Hope, resignation, despair, sadness, humour, confusion, ruthlessness, compassion, kindness, generosity and love inhabit Pete Ayrton's anthology of writings from the Spanish Civil War: there is little sense of certainty and still less of triumphalism among the bewilderingly diverse Republican and Nationalist coalitions, all shades of which are represented here. Previous collections privileged the writings of the International Brigades over those of the Spanish, sometimes excluding them altogether. !No Pasaran! corrects the balance: by far the largest contingent of its thirty-five writers are Spanish, including Luis Bunuel, Manuel Rivas, Javier Cercas, Arturo Barea, Joan Sales and Chaves Nogales. The remainder offer contrasting perspectives of participants in the conflict from America (among them John Dos Passos, Muriel Rukeyser and Langston Hughes); Italy (Curzio Malaparte and Leonardo Sciascia); France (Jean-Paul Sartre, Andre Malraux and others); Germany (Gustav Regler); Russia (Victor Serge); Great Britain (including Arthur Koestler, George Orwell and Laurie Lee); Cuba, Argentina and Mexico. Pete Ayrton brings together hauntingly vivid stories from a bitterly fought war. This is powerful writing that allows the reader to witness life behind and at the front lines of both sides.
This re-issue of Pyramids and Poppies coincides with the hundredth anniversary of the formation of the First SA Brigade, in August 1915. The book tells the very personal story of the Brigade on the Western Front during the Great War 1914-1918: The war to end all wars. On this front of all fronts, as it was called by the millions of men who lived and died in the mud of trench warfare, South Africans were present. Nearly four and a half thousand men of the South African Brigade were never to return.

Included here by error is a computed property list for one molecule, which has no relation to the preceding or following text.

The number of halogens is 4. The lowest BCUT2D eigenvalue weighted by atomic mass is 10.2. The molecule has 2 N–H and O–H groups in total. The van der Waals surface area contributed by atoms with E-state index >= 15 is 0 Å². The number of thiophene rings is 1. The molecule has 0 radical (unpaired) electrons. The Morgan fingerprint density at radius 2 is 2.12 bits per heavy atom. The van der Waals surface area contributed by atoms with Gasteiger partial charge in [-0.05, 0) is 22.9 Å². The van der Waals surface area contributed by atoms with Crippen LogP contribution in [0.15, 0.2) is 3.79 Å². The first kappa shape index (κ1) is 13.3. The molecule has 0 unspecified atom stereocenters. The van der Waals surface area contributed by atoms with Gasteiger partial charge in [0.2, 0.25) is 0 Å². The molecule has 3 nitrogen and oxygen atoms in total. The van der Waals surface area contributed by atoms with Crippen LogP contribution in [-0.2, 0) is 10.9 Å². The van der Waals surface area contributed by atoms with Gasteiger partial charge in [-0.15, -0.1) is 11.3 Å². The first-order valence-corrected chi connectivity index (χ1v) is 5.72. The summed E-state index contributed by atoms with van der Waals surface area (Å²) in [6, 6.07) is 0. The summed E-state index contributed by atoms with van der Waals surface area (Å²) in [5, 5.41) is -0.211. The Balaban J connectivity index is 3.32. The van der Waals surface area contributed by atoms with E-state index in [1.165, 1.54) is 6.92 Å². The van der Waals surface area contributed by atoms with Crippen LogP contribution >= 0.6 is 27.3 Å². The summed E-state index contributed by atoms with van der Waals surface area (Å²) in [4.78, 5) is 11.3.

John Buchan rated the 1st SA Brigade 'to have had no superior and not many equals'. Yet, since Buchan wrote The South African Forces in France in 1920, no book has been written that covers the whole spectrum of the 1st SA Brigade in the First World War. Pyramids and Poppies updates and expands Buchan's work with a wealth of new material which includes many hitherto unknown photographs and drawings. These are enhanced with previously unpublished personal accounts by the men of the South African Brigade, which the author has been fortunate enough to access. They bring the reader face to face with the frontline and battlefield realities.
The exploits of the Brigade went far beyond the normal expectations from a single Brigade on the Western Front. The huge casualties suffered at Delville Wood were a first. It brought home the real tragedy of the First World War experience to the people of South Africa and made Delville Wood the most famous battle fought by South Africans. Because of this, history has tended to overlook other places and events that were, for the South African Brigade, of far greater significance in terms of achievement and sacrifice. In the broad sweep of the conflict, Delville Wood must take its place as a modest part of the courage of the Springboks, who fought from Libya to France and Belgium. The actions at Halazin and Agagia are covered, as is Delville Wood, and so too are Butte de Warlencourt, Arras, Fampoux, Third Ypes, the crowning achievement at Marrieres Wood, Messines, Meteren, Beaurevoir, The Crossing of the River Selle and Hestrud.